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Meta’s big vision for face computers might be better than Apple’s

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Face computers are the future, but the world as we know it isn’t quite ready. That’s the conclusion both Apple and Meta have arrived at. You can see it in the Ray-Ban Meta Smart Glasses and the Apple Vision Pro. Both fall short of what we imagine true augmented reality ought to be, but that’s not their ultimate purpose. They’re designed to prime the public for the future by giving them a taste of it now.

And Meta’s smart glasses do a better job of that so far.

I’m not saying the Vision Pro is a bad product. I haven’t spent enough time with it, but what time I did spend cemented that it is the most technologically impressive mixed reality headset I’ve ever tried. If we’re talking pure hardware innovation, the Vision Pro blasts Meta’s smart glasses into the stratosphere. But where Apple threw its formidable resources into building the best possible headset with current technology, Meta decided to build cheaper gadgets that people want to use now.

The sales back me up. Quest 3 sales pushed the Meta’s Reality Labs to record revenue last quarter. We didn’t get a breakdown for the Ray-Ban Meta glasses, but demand and engagement were strong enough that they’re making more. Case in point, my wearable skeptic spouse is obsessed with them. They have their own pair now. This nerd went and got a prescription for them, along with transition lenses so they can wear them everywhere. They make a lot of car content like POV driving videos and in their words, these glasses aren’t perfect but they are a game-changer because they’ll never have to strap a GoPro to their head again. Otherwise, it’s a normal pair of stylish Ray-Bans.

It’s possible their enthusiasm for the Meta glasses may wane. For now, I’m having cognitive whiplash watching my spouse, who has long thought smart glasses are a dumb idea, latch onto these so quickly.

The average person would prefer a face computer to look like this than a full-on headset.
Photo by Amelia Holowaty Krales / The Verge

Meanwhile, there are videos of early adopters wearing the Vision Pro out in the real world. They’re goofy. Even if you like the hardware, you can’t help but feel the urge to channel your inner Nelson Muntz, point, and laugh.

Apple wasn’t wrong to focus on building the best headset it could. Apple appeals to the masses. Apple building a headset signals to the tech unsavvy that it can be done. Selling it to consumers says it’s already happening. Never mind that these kinds of headsets have been around for a decade. Apple is doing it now, and it’s going to be the best.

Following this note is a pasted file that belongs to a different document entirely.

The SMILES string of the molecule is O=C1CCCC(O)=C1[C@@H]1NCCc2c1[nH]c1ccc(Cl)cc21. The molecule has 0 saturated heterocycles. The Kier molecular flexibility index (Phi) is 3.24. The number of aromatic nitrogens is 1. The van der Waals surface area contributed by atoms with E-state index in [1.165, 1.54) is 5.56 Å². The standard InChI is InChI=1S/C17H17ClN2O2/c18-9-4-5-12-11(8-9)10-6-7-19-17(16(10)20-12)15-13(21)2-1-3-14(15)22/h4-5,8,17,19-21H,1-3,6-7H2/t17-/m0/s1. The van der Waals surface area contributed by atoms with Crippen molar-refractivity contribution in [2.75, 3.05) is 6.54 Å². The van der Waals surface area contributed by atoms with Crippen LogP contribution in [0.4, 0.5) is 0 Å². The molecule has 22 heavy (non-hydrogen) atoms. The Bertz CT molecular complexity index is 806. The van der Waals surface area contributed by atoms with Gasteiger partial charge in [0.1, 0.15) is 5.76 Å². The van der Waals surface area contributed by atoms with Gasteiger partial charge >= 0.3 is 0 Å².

This banks heavily on Apple’s reputation and people trusting in it enough to ignore the ludicrous cost of entry. Wow enough people with potential, prowess, and prestige, and they’ll buy into it long enough for you to fix what doesn’t work. There’s a few wearable precedents. People thought wearing AirPods was silly at first. I remember people warning they’d get snatched out of ears on the subway. Now everyone on the train wears them. When it launched, the Apple Watch was an overpriced gadget that didn’t know what it was supposed to be. It didn’t find its footing until the Series 3. Now, it’s the most popular smartwatch in the world. Theoretically, the Vision Pro could do the same thing. But despite strong preorders, demand is expected to taper off.

The Vision Pro has truly impressive tech, but people don’t really know what to do with spatial computing yet.
Photo by Vjeran Pavic / The Verge

That said, Meta’s more accessible approach is better for digesting what AR could be. The glasses easily slot into the life you currently lead. Sure, the AI assistant beta was wonky when I tried it, but that’s more a limitation of AI assistants needing hyper-specific prompts. Being able to have AI tell you what’s in a picture you took with your glasses is useful. It’s more audio than visual AR, but it’s a step toward normalizing using a face computer to interact with real objects in real space. Especially versus the Vision Pro, which currently leans more into virtual and mixed reality. It’s cool to pull up your Mac’s screen and work on the Moon, but that’s not really AR.

And it’s also about seven times the price of the Quest 3, Meta’s current answer to the Vision Pro. It’s not as flashy as the Vision Pro, but right now you can do a lot more with it. Meta CEO Mark Zuckerberg was eager to point that out in his impromptu review of Apple’s headset. Meta’s strategy is focusing on what you can do now, and doing that gives people a reason to stick around. If they stick around, they’ve inherently bought into your idea of the future.

It’s too early to say how Apple’s tried-and-true approach will pan out. But a common complaint I’ve seen from Vision Pro buyers is they don’t know what to do with it besides watch movies. It’s also too early to say whether Meta glasses users will stick around long term. (They certainly didn’t for the Ray-Ban Stories.) But we do know one thing: at the end of his Vision Pro review, Zuckerberg said the Ray-Ban Meta Smart Glasses sales have far exceeded his hopes.



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